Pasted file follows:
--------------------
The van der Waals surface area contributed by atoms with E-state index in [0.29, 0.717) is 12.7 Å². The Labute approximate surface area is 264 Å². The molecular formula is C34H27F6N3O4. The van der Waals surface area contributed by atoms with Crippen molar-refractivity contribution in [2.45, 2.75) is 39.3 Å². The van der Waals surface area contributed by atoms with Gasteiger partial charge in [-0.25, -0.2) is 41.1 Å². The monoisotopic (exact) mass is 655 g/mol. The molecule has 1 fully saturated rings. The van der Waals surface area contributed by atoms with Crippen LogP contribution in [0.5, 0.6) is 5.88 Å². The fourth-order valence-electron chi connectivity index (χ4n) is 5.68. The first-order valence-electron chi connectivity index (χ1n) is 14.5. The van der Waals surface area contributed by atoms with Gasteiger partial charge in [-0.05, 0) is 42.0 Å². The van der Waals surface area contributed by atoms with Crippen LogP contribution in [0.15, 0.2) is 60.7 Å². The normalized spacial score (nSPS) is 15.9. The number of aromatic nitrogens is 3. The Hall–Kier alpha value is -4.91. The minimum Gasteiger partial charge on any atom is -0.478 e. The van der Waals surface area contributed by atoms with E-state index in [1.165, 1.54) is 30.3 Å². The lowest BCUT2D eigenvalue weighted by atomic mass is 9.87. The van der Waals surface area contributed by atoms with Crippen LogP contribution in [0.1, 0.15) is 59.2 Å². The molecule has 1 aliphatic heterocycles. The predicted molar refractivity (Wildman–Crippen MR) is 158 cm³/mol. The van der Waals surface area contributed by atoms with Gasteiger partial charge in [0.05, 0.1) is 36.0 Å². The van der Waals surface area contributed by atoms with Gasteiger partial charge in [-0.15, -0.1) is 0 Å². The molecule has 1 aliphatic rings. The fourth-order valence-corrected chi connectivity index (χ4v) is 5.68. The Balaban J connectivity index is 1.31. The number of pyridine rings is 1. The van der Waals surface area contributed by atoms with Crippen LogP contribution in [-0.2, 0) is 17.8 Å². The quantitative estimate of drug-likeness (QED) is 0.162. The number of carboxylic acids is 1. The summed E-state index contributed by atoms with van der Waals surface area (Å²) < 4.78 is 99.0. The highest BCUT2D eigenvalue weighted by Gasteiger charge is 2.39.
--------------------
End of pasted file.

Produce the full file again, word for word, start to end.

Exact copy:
The van der Waals surface area contributed by atoms with E-state index in [0.29, 0.717) is 12.7 Å². The Labute approximate surface area is 264 Å². The molecular formula is C34H27F6N3O4. The van der Waals surface area contributed by atoms with Crippen molar-refractivity contribution in [2.45, 2.75) is 39.3 Å². The van der Waals surface area contributed by atoms with Gasteiger partial charge in [-0.25, -0.2) is 41.1 Å². The monoisotopic (exact) mass is 655 g/mol. The molecule has 1 fully saturated rings. The van der Waals surface area contributed by atoms with Crippen LogP contribution in [0.5, 0.6) is 5.88 Å². The fourth-order valence-electron chi connectivity index (χ4n) is 5.68. The first-order valence-electron chi connectivity index (χ1n) is 14.5. The van der Waals surface area contributed by atoms with Gasteiger partial charge in [-0.05, 0) is 42.0 Å². The van der Waals surface area contributed by atoms with Crippen LogP contribution in [0.15, 0.2) is 60.7 Å². The normalized spacial score (nSPS) is 15.9. The number of aromatic nitrogens is 3. The Hall–Kier alpha value is -4.91. The minimum Gasteiger partial charge on any atom is -0.478 e. The van der Waals surface area contributed by atoms with E-state index in [1.165, 1.54) is 30.3 Å². The lowest BCUT2D eigenvalue weighted by atomic mass is 9.87. The van der Waals surface area contributed by atoms with Crippen LogP contribution in [0.1, 0.15) is 59.2 Å². The molecule has 1 aliphatic heterocycles. The predicted molar refractivity (Wildman–Crippen MR) is 158 cm³/mol. The van der Waals surface area contributed by atoms with Gasteiger partial charge in [0.05, 0.1) is 36.0 Å². The van der Waals surface area contributed by atoms with Gasteiger partial charge in [-0.15, -0.1) is 0 Å². The molecule has 1 aliphatic rings. The fourth-order valence-corrected chi connectivity index (χ4v) is 5.68. The Balaban J connectivity index is 1.31. The number of pyridine rings is 1. The van der Waals surface area contributed by atoms with Crippen LogP contribution in [-0.2, 0) is 17.8 Å². The quantitative estimate of drug-likeness (QED) is 0.162. The number of carboxylic acids is 1. The summed E-state index contributed by atoms with van der Waals surface area (Å²) < 4.78 is 99.0. The highest BCUT2D eigenvalue weighted by Gasteiger charge is 2.39.